At a chaotic press conference, Mr Rees-Mogg said that he believed the necessary 48 letters to trigger a vote of no confidence in the Prime Minister would be submitted, but declined to put a timeframe on the process. 

If Mrs May was rejected by MPs, a vote to choose her successor could be conducted in ‘not months but weeks’, he said.

Asked why he was defying calls for party unity, he said: ‘People always call for unity when the policy they are following is wrong.

‘It is a standard pattern of Conservatives when they note that failure is in the air.’

He said that Dominic Raab should not be blamed for the deal negotiated with Brussels, as it was clear that the process was driven by Downing Street.

He said if a new leader is elected they should return to Brussels and say ‘look you have offered us a free trade deal, we are happy to make a financial settlement in return for it’. 

Mr Rees-Mogg published his letter today

Mr Rees-Mogg published his letter today

Mr Rees-Mogg speaks to the media outside the Commons today

Mr Rees-Mogg speaks to the media outside the Commons today

Mr Rees-Mogg published his letter as he urged Tory MPs to oust her over the controversial Brexit plan with the EU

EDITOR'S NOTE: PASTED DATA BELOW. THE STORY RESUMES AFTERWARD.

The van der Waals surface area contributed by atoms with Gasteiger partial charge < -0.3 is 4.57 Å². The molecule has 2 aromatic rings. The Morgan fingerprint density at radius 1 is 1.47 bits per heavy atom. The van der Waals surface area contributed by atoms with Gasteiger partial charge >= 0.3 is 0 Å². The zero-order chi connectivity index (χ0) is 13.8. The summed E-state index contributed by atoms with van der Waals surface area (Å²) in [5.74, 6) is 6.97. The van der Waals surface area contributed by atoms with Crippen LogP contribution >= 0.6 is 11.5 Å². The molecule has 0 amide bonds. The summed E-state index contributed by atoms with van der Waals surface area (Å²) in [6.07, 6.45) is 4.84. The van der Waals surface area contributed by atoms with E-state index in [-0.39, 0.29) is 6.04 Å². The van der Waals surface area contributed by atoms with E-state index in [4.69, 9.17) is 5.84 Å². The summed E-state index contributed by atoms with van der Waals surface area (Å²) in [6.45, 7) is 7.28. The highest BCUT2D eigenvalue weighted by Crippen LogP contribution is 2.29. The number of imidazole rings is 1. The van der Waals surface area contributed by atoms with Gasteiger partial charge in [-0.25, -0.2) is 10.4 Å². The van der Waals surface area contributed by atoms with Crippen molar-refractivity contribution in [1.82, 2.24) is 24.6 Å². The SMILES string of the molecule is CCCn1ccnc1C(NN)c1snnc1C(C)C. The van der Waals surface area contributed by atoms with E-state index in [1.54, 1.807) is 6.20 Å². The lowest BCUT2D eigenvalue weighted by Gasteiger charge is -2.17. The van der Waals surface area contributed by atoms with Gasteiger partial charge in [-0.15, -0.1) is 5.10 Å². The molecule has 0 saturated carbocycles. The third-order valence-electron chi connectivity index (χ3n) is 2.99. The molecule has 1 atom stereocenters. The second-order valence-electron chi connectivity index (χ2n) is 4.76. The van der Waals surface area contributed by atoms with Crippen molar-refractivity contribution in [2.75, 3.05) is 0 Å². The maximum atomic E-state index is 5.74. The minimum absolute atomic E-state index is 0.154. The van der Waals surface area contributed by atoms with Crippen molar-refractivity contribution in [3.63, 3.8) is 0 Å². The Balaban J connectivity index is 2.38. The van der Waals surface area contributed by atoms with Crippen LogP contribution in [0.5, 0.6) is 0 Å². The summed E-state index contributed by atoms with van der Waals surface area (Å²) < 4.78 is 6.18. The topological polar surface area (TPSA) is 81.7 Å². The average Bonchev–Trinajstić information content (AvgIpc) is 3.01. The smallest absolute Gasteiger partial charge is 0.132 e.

There was no point appointing a new Brexit Secretary, he said.

Mr Rees-Mogg said: ‘The key is, if 48 letters go in it shows there are 48 people who will not vote for this deal. That in itself is a pretty powerful statement.’

He stressed that the European Research Group did not have a collective position on Mrs May’s premiership.

Pros and cons of a divisive Brexit pact 

The positives…

Strong trade ties

Downing Street pointed to zero tariffs and quotas on trade. One senior official said the UK would be ‘the only major advanced economy’ which has that relationship with the European Union.

Staying in close alignment to EU rules was the price for reducing any damage to trade from ‘friction’ at the border and protecting industries which rely on swift movement of parts, such as car manufacturers.

End to free movement

A key demand for many who voted Leave, and something Mrs May would not compromise on.

Future immigration rules – to come in when transition ends in 2020 – were not included in these negotiations, so the UK has flexibility to set its own after that point.

The EU will push for preferential treatment in return for a better trade deal. Both sides have agreed to visa-free travel for business and tourism.

Strong security

Mrs May hailed a deal on security co-operation ‘beyond anything the EU has agreed with any other country’.

Agreement has been reached on exchanging passenger names, DNA, fingerprints, and car registration data, as well as ‘swift and effective’ arrangements for extraditing criminals to justice on both sides.

Control of fishing

The PM held firm on fishing rights, which are seen as totemic for many Brexiteers, in the face of furious demands from EU member states such as France and Netherlands for access to UK waters.